EA's survival horror
Dead Space: Downfall opens with the discovery of some sort of religious relic on the otherwise barren world of Aegis-7. The USG Ishimura -- a colossal mining ship that splits entire planets down the middle to extract the minerals and rare ores housed inside -- takes this enormous artifact onboard for further study by church scholars on Earth, further dividing the different religious factions on the ship. Shortly after this relic is removed, an unusual spike in violence and suicides ravages the colony and soon spreads to the Ishimura. Technicians once cold and detached start slaughtering one other, and muttering something about how "they" want warm bodies to house them, crewmen mutilate themselves.
This is just the first stage of the outbreak, though; the bodies of the dead are soon consumed...mutated into necromorphs with dozens of razor-sharp fangs, two-foot-long bony spikes jutting out of their palms, and spade claws bursting out of their abdomens. With the Ishimura stranded in a remote stretch of space and its dozens of emergency craft jettisoned, the few surviving crew members are trapped with hundreds -- maybe thousands -- of the ravenous, unrelenting undead. There is no escape. There is no hope of salvation. A small group of security officers would just rather die fighting than succumb to this virulent alien attack, and they're hellbent on keeping the few scattered survivors on the crew alive as long as they can.
Dead Space: Downfall is unflinchingly graphic and violent. Zombies
As a lifelong gorehound, I appreciate that Downfall isn't watered down to pander to the E-for-everyone crowd, although even with all of that gruesome imagery, it does feel more like a video game than a brutal horror movie. The crew members have fluorescent blue 'life meters' on their backs, and the attacks by swarms of these mangled creatures seem to be nicked from Halo or something skewing more towards guns-blazing action than a claustrophobic, unnerving horror movie. Once the infection spreads to the ship, Downfall refuses to let up, but I can't help but think something more suspenseful -- even something as simple as a stray member of the security team being slowly, quietly stalked by one of the creatures, for instance -- might've made a bigger impact. It seems like Downfall wants to be so enormous in scope and scream along with action on an epic scale that it steps over a more intense, suspenseful horror movie in the process. It's actually more tense and disturbing in the early stretches of the virulence when the colonists are still recognizably human and butchering themselves and each other in paranoid, rambling fits. The story and its characters don't have the same hook as, say, the crew of Nostromo in Alien, so all Downfall really has to lean on is its action, and I'm not sure that's enough.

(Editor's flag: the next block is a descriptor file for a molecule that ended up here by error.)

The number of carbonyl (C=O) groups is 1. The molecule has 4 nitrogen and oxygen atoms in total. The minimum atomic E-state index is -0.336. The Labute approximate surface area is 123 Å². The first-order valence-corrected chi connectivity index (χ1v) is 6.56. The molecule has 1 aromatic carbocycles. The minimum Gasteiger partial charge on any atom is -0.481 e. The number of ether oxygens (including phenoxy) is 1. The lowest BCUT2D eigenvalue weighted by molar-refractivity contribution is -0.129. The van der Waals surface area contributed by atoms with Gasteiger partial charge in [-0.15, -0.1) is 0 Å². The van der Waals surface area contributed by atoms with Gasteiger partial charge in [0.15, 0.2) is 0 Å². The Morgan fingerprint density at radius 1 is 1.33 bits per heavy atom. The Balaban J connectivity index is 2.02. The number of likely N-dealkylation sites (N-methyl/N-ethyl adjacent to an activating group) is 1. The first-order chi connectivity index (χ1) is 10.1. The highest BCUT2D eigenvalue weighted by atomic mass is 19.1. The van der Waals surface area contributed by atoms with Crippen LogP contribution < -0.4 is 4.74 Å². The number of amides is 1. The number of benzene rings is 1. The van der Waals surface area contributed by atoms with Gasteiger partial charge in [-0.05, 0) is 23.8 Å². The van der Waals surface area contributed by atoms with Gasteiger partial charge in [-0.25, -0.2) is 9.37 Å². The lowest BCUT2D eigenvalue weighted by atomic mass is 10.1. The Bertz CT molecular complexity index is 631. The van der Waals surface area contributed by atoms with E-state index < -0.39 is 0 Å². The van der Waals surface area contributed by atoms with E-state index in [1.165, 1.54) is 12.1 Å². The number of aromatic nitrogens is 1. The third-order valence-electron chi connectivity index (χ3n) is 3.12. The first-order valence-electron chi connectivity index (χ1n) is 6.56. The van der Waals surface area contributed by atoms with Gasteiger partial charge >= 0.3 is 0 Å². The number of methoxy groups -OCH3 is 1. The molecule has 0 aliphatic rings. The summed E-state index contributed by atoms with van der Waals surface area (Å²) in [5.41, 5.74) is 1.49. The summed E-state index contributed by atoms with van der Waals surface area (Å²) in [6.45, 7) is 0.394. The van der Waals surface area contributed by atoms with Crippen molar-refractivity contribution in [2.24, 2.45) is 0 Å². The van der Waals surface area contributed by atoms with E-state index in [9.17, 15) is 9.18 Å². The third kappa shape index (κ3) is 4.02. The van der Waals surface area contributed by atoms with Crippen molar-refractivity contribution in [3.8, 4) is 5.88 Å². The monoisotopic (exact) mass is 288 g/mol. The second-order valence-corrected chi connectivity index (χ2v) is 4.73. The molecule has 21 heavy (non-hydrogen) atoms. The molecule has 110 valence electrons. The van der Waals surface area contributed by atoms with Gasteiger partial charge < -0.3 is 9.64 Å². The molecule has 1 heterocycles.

Dead Space: Downfall captures the unflinchingly graphic violence of EA's survival horror video game, but it misses out on the suspense and intensity that leave it standing out as one of the year's best. Downfall is good enough, but this animated prequel is kind of a hard sell to anyone who's not already a die-hard fan of Dead Space, and unlike the EA game, I'm skeptical it'd hold up all that well the second time through. Rent It.
Video: The crisp, clean linework throughout Dead Space: Downfall looks pretty much perfect on Blu-ray. There's a much stronger sense of clarity over a traditional DVD, and the texture work in the CG graphics scattered throughout is impressively detailed. Colors are deliberately subdued -- reflecting the dark, unrelentingly bleak tone of the movie -- and the image is bolstered by deep, robust black levels. Since this is a direct digital transfer, no wear or speckling ever creep in. I spotted some light banding a couple of times -- once in a murky gray sky and again as a group of security officers darted across a floor -- but it's nothing all that distracting. Dead Space: Downfall has kind of a low-key visual style, and this isn't the sort of Blu-ray disc that's going to leave any jaws scraping against the floor, but it looks to be a near-flawless representation of the original material.
Audio: Dead Space:
Bass response is kind of limited. Some effects pack a wallop -- the colossal Ishimura rattling when the first signs of catastrophe rear its bloodied, dismembered head, for instance -- but using tractor beams to rip what amounts to a small mountain out of the ground and the relentless streams of gunfire sound fairly thin. Oddly, slamming doors seem to pack more bass than pretty much anything else in the movie. Still, the effects and dialogue are rendered cleanly and clearly, and all of the elements seem to be balanced effectively in the mix.
There are no alternate soundtracks, although subtitles have been provided in English (SDH) and Spanish.
Extras: Not much. The climax
Dead Space: Downfall also includes a portable copy of the movie on a second disc. The set comes packaged in a traditional Blu-ray case with a glossy, embossed cardboard sleeve. The flipside of the case lists "cheat codes" as an extra, but I didn't stumble across anything like that.
Conclusion: Dead Space: Downfall is a lean, vicious, and blood-spattered animated prequel to the EA survival horror game. As violent and cacklingly gory as it is, I think it might've been more effective if it were more intensely focused on horror and suspense -- the religious and ecological bent is kind of a distraction, and the characters and overall story aren't especially compelling on their own. Downfall is worth seeking out for gamers who've torn through Dead Space and want to see more of its dark, bloodied backstory, but I don't think this Blu-ray disc is something I'm going to wind up watching more than once. Rent It.